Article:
The gospel reading for the third Sunday of Easter is the story of Jesus encounter with two of his disciples on the road to Emmaus.
In the text the two disciples are walking down the Emmaus road after the crucifixion. As far as the disciples were concerned Jesus was dead and had left them alone in the world to fend for themselves. They were utterly dismayed. They were certainly not prepared to see him alive. Yet as they were on their journey, and discussing all the things that had happened, Jesus himself came near and went with them. But the one they encountered was not the flesh and blood Jesus, a resuscitated version of the man they knew, but the Christ of God, one knowable only by the mystery of divine self revelation.
This Christ, unrecognizable to them at first, discussed with them the things that were burning in their hearts. He listened to their hopes and dreams for a messiah, their longing for the redemption of Israel, their disillusionment over the crucifixion and their confusion over whether the story told by the women at the tomb has merit, whether his entombed and embalmed body had really been spirited away.
After listening to them, Christ told them how slow they were to believe what the prophets had declared and he interpreted for them the things concerning him in the scriptures. As the day was almost over and evening was approaching the disciples bid him to stay and he obliged. And while at table, he took bread and broke it and gave it to them, and when he did so their eyes were opened and they recognized him. Soon afterward he vanished from their sight. They then went off to Jerusalem to tell the others what had happened, that "the Lord has risen and had appeared to Simon" and they interpreted for the others what happened on the road and how he was made known to them in the breaking of the bread.
The story of the disciples encounter with Christ along the Emmaus road is a story of hiddenness and revelation, of knowing and unknowing, of fleeting possession and eternal presence. When the risen Christ was walking beside them they were unaware of his presence. They only came to recognize his presence in the breaking of the bread. And once their eyes were opened and they thought they could hold on to his presence, in an instant he vanished from their sight.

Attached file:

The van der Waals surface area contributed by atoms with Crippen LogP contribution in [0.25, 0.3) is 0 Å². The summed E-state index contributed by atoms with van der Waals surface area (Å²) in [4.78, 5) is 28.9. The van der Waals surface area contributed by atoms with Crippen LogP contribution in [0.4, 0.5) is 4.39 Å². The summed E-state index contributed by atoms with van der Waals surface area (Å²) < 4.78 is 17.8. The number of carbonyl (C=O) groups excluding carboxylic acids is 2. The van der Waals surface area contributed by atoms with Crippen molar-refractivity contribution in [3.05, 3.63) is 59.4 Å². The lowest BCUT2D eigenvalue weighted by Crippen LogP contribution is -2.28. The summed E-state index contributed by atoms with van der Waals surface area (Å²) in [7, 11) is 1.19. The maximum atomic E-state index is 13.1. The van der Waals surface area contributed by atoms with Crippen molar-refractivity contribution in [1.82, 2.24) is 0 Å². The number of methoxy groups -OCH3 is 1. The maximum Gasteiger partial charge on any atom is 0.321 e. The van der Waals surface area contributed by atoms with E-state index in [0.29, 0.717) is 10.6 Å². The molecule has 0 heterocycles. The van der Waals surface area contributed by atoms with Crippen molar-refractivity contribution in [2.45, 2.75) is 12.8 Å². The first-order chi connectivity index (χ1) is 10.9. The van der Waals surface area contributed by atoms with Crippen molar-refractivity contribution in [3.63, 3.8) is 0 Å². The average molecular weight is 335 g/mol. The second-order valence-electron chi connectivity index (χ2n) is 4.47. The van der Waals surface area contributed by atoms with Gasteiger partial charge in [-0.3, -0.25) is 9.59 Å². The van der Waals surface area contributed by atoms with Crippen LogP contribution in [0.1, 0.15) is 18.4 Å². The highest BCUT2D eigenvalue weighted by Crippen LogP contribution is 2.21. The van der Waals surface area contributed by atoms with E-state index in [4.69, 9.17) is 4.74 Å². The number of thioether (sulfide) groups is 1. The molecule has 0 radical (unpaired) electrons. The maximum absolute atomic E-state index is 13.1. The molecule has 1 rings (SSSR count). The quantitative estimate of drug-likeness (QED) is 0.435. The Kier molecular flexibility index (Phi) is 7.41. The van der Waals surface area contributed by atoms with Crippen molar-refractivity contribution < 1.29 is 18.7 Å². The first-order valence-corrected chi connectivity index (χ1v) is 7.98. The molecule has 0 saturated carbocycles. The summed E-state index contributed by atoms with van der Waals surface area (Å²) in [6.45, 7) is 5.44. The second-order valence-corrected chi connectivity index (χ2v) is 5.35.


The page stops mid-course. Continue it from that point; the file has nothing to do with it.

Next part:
In 2000 years not much has changed. We like the two disciples of old are left to ponder and reflect upon the same curious going on; unknowing encounters with God along the road, God made present as blessed and broken bread and our desire to keep hold of a God who vanishes.
God has not changed in 2000 years. God is still an Emmaus God. A God who encounters us along the road. Each person walks along the road to Emmaus. Emmaus being the path through life we are following, the road to wherever is our existence is taking us. Along this road God walks with us whether we are aware of God's presence or not. Whether we are believers or unbelievers, faithful or unfaithful, God is ever present, as the rain falls upon good and evil alike. Because we are living, because we are human, we are never bereft of the presence of God. God is always with us, but we are not always with God. The gift of Christian faith, the blessing of discipleship is not "having God present" for God is always present. Instead, the gift of faith is recognizing God's presence and having that re-cog-nition shape and guide our lives.
This God who is ever present is made known through mediation. We cannot come to re-cog-nize God apart from the means God has given us to do so. God is made known to us in the interpretation of scriptures and the breaking of bread. Through these "means of grace" God comes to us on God's terms. Through these means, God comes to us a revelation made known and gift received.
The ever present God, who is made known to us in the breaking of bread is also the God who vanishes. Whenever we try to "lock on" to God's presence or "keep" God in our possession, God will vanish from our midst. We must continually come to Christian assembly to have the scriptures opened to us and to receive the broken bread of God's self-disclosure. For God who is revealed to us is not in our possession. We do not and can not possess God, but can only be continually possessed by God's eternal and life giving presence.
After 2000 years we can rest in the blessed assurance that the God of Emmaus is still among us and stays with us when our days are almost over and our evenings fast approach. The God of Emmaus who is risen and appeared to Simon continues to appears to us. The God of Emmaus appears along roads of our existence, calling us to re-cog-nize his presence among us and order our days and our deeds around it. The God of Emmaus, who can vanish from our sight, can be found in the scriptures, in the breaking of bread and the prayers, offering us heart burning knowledge of his being and setting before us the gift of life.